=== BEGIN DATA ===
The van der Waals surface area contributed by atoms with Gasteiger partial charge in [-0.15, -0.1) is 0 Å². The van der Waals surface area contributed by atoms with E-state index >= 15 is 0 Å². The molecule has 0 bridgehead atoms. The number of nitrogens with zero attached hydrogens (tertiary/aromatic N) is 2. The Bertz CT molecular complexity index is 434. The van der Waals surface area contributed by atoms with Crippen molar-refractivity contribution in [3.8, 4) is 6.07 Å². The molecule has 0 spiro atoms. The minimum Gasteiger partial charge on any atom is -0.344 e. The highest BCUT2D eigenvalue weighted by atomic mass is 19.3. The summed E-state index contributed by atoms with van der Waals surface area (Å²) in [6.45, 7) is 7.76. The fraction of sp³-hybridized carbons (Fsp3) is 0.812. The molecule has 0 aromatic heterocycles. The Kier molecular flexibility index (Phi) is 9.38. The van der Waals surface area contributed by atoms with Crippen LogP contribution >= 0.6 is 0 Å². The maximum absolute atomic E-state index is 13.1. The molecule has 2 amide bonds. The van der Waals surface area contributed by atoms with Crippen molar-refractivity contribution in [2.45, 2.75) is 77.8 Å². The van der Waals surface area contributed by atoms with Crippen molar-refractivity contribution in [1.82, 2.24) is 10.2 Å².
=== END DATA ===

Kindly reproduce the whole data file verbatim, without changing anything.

The van der Waals surface area contributed by atoms with Gasteiger partial charge in [-0.15, -0.1) is 0 Å². The van der Waals surface area contributed by atoms with E-state index >= 15 is 0 Å². The molecule has 0 bridgehead atoms. The number of nitrogens with zero attached hydrogens (tertiary/aromatic N) is 2. The Bertz CT molecular complexity index is 434. The van der Waals surface area contributed by atoms with Crippen molar-refractivity contribution in [3.8, 4) is 6.07 Å². The molecule has 0 spiro atoms. The minimum Gasteiger partial charge on any atom is -0.344 e. The highest BCUT2D eigenvalue weighted by atomic mass is 19.3. The summed E-state index contributed by atoms with van der Waals surface area (Å²) in [6.45, 7) is 7.76. The fraction of sp³-hybridized carbons (Fsp3) is 0.812. The molecule has 0 aromatic heterocycles. The Kier molecular flexibility index (Phi) is 9.38. The van der Waals surface area contributed by atoms with Crippen LogP contribution >= 0.6 is 0 Å². The maximum absolute atomic E-state index is 13.1. The molecule has 2 amide bonds. The van der Waals surface area contributed by atoms with Crippen molar-refractivity contribution in [2.45, 2.75) is 77.8 Å². The van der Waals surface area contributed by atoms with Crippen molar-refractivity contribution in [1.82, 2.24) is 10.2 Å².